A ransomware family called CTB-Faker tries to pass as a more famous variant called CTB-Locker, and lies to users about using strong encryption when it actually does nothing more than to move all the users’ data inside password-protected ZIP archives.
The good news is that this ransomware is decryptable, albeit via a complicated process for which regular users need to request assistance.
The second good news is that Lawrence Abrams of Bleeping Computer has volunteered to assist users with the decryption process for free.
CTB-Faker spread via adult websites
According to technical analysis fromand , CTB-Faker is currently distributed via adult websites promoting private striptease dance videos.
Users are encouraged to download a ZIP file, which contains an executable. Running the executable starts the CTB-Faker ransomware, which will begin to slowly move files to a password-protected file at “C:Users.zip”
To move the files and then password-protect the archive, CTB-Faker uses the WinRAR application. Once the ransomware creates this file, it forces a computer restart and then shows the ransom note after the user logs in.
Crooks have made serious money from their CTB-Faker campaign
The ransom note is specifically designed to look like the same ransom note used by the more famous CTB-Locker ransomware. The reason to pose as another ransomware is to discourage users from holding out from making the ransom payment.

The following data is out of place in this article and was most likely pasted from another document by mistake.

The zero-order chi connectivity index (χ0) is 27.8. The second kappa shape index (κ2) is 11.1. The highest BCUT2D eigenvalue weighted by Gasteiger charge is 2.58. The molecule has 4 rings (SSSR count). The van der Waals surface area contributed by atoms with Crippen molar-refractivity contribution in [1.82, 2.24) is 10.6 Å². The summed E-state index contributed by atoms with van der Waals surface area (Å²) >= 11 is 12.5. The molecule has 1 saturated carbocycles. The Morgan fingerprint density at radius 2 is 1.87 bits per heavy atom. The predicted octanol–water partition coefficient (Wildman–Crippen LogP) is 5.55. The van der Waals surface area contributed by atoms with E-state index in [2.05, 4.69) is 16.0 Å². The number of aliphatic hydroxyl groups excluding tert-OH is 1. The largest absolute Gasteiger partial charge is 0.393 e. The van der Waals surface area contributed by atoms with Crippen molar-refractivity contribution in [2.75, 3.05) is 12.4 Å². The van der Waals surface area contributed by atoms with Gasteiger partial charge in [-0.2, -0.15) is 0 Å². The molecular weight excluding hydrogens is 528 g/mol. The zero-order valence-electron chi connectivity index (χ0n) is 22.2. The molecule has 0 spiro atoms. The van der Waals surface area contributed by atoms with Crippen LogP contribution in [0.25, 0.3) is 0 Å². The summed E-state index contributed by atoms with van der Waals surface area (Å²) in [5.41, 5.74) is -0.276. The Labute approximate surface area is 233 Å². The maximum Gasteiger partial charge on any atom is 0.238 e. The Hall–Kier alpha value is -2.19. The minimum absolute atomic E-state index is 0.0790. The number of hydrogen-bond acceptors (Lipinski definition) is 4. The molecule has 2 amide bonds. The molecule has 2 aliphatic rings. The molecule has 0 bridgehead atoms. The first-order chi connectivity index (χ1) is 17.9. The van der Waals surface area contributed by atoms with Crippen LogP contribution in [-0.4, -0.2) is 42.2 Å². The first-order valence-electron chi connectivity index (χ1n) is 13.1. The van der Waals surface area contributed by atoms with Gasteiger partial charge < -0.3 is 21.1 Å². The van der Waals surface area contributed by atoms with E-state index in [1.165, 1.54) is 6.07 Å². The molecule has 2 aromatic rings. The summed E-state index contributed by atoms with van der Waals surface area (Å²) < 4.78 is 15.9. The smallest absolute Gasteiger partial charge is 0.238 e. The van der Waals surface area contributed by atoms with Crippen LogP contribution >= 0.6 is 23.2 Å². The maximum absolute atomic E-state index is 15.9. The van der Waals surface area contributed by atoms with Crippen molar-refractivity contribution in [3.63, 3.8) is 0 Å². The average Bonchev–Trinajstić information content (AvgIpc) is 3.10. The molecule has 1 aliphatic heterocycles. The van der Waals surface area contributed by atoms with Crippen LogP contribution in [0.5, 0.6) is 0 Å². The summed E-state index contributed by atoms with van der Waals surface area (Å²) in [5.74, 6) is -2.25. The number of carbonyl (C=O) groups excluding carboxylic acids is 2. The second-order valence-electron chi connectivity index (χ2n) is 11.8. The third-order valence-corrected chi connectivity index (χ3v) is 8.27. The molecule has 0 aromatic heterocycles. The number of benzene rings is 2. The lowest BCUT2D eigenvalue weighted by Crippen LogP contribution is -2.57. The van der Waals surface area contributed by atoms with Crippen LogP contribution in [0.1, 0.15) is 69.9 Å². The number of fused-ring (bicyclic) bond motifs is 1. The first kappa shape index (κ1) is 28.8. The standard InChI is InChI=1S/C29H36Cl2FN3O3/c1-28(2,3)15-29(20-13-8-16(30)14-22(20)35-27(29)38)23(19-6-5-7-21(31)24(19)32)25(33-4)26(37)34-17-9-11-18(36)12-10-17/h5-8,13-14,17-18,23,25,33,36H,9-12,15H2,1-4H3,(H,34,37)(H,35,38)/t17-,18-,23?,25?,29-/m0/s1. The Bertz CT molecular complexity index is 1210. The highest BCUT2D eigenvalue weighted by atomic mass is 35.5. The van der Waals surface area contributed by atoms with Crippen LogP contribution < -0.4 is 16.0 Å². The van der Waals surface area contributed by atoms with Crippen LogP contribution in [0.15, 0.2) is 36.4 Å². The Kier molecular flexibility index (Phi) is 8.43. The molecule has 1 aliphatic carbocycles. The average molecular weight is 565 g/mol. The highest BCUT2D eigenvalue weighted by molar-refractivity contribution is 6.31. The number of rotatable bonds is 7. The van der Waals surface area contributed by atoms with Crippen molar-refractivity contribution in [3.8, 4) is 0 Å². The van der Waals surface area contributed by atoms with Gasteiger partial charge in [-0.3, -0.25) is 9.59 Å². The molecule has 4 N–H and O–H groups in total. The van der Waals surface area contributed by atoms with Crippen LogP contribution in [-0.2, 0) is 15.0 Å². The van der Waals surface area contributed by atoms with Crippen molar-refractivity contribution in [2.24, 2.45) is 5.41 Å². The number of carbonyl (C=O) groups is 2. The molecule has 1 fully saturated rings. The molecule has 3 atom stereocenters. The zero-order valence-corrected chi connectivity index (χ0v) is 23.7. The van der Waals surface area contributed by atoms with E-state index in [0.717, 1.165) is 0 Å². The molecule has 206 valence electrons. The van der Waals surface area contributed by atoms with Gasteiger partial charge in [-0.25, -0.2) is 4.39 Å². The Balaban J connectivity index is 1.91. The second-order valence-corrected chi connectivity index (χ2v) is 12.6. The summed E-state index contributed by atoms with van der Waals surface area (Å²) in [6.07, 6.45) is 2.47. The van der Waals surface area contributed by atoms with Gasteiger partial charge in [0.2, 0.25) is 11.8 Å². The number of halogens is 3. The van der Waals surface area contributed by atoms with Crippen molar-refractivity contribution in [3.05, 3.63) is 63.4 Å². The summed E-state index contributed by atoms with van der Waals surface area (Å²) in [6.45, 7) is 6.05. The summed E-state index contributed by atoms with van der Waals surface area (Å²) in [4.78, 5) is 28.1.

The strategy seems to be working, as Abrams reported discovering oneused for the CTB-Faker ransom note that has received 577 Bitcoin (~$381,000) in payments.
It is not confirmed that all the Bitcoin funds came from CTB-Faker payments, but taking into account that the ransomware authors ask for 0.08 Bitcoin (~$50) per infected PC, that would have required that CTB-Faker infect over 7,200 users. Nevertheless, for such a simplistic ransomware variant, crooks seem to have made a return on their investment.
Decryption is possible with one condition
CTB-Faker’s ransom note claims that the ransomware uses a combination of SHA-512 and RSA-4096 to lock files, but in reality, the encryption is AES-256, the standard encryption used to lock files inside a WinRAR archive.
The AES-256 encryption key (WinRAR password) is hard-coded inside the executable file found in the ZIP file users initially downloaded from the adult sites. If users still have that file around, they canin extracting the ZIP file’s password.
Previously, there have been other two ransomware families that locked files inside password-protected archives. These wereand , both decryptable as well.